The caged bird is free: An essay about Maya Angelou and me

Please excuse my long absence. It seems that blogging is like the road to hell, paved with good intentions. I intend to blog about a lot of things, and end up caught up in some other activity. But this morning I was compelled to write something about the death of my personal inspiration Maya Angelou.

This morning as I began checking the social media world I was startled by a post on Gawker, that 86-year-old Maya Angelou had died. I have never met Maya, but that did not change the effect she has had on my life.

I grew up in Alberta; Calgary to be exact, in the 80’s a time when there weren’t many black kids in Calgary, and even less mixed race kids. Never knowing my father left a void that not only denied me the love of a father, but also denied me the luxury of being able to embrace my ethnic diversity and heritage. So from a young age I super imposed black actors, artists and athletes into the coveted familial roles in my life. A popular Much Music VJ was my surrogate uncle, and since we shared the same last name it reinforced my illusion of extended family.


I imagined growing up and marrying into a large black family, like the Huxtables or one of those families you see in those feel good movies about soul food and gospel music. The women of the family would embrace me like a sister/daughter and I would be a staple at the large dinner table and we would make choreographed dance routines to perform in the living room, I literally wanted to extract a scene from a movie and live it, seems legit.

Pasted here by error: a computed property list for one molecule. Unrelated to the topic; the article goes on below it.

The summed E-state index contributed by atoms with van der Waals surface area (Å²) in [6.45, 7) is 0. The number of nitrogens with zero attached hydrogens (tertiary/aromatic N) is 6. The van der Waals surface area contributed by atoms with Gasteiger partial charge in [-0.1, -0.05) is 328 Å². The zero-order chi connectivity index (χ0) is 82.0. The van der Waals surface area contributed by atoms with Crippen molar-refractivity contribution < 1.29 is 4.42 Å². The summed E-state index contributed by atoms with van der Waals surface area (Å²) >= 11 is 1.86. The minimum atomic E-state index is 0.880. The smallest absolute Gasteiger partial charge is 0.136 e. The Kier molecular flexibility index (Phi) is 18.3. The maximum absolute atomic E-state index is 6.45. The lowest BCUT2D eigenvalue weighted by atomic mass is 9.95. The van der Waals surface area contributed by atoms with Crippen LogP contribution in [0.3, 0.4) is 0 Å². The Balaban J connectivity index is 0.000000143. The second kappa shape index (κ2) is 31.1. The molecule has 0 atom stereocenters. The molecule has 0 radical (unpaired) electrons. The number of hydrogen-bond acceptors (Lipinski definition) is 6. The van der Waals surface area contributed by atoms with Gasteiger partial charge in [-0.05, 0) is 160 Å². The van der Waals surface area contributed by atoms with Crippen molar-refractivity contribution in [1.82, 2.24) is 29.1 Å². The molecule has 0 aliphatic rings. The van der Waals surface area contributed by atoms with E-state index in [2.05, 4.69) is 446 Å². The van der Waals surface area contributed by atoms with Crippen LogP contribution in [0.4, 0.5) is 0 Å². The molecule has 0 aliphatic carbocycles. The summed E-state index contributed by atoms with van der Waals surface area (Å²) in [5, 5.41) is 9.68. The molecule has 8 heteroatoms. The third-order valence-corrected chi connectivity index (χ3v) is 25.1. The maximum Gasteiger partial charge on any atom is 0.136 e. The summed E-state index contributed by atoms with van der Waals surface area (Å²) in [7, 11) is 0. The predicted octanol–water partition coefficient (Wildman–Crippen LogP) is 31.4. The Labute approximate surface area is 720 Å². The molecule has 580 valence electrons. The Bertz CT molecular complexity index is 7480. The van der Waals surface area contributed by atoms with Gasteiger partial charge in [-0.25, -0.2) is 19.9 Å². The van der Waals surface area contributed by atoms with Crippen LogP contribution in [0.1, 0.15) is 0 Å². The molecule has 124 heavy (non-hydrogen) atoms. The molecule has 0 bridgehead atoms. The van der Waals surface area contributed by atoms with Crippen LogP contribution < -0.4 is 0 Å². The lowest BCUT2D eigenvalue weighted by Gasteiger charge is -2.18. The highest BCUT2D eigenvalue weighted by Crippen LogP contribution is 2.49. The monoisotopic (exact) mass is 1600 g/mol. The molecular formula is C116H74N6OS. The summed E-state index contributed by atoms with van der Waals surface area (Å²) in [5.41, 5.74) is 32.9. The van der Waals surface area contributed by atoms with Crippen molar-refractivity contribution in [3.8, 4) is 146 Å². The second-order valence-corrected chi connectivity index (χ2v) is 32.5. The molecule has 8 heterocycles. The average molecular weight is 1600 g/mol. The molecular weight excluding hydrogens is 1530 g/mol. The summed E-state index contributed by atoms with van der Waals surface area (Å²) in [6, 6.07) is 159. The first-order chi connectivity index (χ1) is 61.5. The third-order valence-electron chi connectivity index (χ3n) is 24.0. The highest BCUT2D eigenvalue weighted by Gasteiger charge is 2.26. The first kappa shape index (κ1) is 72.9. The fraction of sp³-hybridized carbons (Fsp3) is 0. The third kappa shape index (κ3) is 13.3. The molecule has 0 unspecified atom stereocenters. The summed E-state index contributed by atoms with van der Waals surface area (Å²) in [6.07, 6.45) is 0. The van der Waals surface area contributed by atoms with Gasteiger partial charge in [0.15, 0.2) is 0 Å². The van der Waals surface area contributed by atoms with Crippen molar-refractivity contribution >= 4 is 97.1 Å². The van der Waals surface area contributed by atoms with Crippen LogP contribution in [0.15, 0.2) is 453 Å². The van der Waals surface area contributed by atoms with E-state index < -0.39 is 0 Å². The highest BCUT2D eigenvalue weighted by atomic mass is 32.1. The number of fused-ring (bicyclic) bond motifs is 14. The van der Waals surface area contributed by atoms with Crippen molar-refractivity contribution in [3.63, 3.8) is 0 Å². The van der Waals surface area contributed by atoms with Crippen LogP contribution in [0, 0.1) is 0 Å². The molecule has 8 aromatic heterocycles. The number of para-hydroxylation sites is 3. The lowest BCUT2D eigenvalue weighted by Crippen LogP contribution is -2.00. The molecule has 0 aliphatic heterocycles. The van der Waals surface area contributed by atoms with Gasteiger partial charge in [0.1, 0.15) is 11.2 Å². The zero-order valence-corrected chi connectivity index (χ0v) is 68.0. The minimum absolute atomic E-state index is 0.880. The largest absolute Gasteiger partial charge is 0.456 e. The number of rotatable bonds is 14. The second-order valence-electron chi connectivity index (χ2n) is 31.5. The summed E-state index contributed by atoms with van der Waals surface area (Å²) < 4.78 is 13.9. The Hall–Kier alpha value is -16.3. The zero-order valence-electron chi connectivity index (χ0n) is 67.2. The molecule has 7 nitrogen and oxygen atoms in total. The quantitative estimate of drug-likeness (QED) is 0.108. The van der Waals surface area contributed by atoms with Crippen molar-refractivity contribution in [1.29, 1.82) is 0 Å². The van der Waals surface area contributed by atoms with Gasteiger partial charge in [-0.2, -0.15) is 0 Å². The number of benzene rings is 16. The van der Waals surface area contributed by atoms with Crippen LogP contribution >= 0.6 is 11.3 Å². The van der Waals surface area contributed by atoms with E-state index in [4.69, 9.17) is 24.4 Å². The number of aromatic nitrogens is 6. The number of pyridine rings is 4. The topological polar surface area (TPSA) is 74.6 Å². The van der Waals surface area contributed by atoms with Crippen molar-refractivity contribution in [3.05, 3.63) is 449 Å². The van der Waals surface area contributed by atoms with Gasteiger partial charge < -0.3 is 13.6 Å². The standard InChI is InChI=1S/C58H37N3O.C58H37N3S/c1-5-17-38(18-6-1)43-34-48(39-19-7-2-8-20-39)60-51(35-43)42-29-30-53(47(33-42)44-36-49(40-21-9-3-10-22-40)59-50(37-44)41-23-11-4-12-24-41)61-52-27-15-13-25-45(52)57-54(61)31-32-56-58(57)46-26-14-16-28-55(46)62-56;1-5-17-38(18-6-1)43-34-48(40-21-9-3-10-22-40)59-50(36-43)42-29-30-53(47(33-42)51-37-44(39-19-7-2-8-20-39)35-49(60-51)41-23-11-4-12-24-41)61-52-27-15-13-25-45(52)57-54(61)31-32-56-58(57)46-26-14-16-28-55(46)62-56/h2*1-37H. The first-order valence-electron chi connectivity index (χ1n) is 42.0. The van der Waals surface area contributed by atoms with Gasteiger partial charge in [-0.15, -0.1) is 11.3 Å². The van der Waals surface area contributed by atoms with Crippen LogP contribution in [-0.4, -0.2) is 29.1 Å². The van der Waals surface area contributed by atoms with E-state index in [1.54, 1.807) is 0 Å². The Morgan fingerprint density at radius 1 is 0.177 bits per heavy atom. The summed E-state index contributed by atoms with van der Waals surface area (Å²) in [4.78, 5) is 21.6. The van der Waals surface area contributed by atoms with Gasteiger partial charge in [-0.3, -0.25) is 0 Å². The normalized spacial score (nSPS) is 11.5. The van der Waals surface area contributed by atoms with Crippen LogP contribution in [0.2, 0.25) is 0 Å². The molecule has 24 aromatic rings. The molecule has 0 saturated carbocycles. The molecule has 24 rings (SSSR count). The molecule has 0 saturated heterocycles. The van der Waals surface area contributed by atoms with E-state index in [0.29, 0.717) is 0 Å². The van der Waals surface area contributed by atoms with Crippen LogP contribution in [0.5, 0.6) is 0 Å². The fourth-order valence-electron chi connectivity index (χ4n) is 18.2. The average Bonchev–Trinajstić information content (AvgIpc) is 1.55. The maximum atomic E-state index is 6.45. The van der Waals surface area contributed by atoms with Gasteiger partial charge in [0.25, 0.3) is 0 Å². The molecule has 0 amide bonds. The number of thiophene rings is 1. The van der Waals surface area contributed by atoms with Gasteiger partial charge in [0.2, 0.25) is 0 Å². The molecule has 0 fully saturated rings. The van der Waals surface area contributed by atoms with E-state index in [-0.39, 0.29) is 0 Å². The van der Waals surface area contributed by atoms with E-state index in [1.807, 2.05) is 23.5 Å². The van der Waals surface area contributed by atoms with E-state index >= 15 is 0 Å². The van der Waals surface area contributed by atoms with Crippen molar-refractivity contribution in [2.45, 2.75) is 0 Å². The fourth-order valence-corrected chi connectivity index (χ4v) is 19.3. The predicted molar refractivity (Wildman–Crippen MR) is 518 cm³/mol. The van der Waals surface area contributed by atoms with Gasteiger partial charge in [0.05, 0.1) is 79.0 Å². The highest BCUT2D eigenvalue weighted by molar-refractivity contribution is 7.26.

In the mid 90’s I was in junior high and more curious about my identity than ever. The junior high I attended didn’t offer any black history classes, not even in February so I asked to meet with the vice principal, a Spanish heritage man that I thought would understand my desire for a more ethnically diverse curriculum. He smiled and assured me that they would do something, he glad handed me and ushered me out of his office. From that moment I decided that I would teach myself black history.
Any English assignment I had I would use it as an opportunity to delve in to the history of blackness. There was no Google, so I spent a lot of time in the library. Starting with names I knew, Martin Luther King jr., Rosa Parks, Harriett Tubman, Sojourner Truth, I used each person to fulfil the requirements of the assignment and each assignment filled my soul and body with the peace that comes with knowing you belong somewhere. It was during these historical excavations I first came across Maya’s poetry. It was beautiful and powerful and about me, or people that looked like me.




Later while watching Oprah one day I saw her. She sat regally on the stage with a smile so luminous it immediately welcomed and eased you. I saw and heard the eloquence, compassion, and spirituality of one of the most beautiful souls on the planet. Instantly I cast Maya as the wise, loving grandmother in my hodge podge black family. I was intrigued.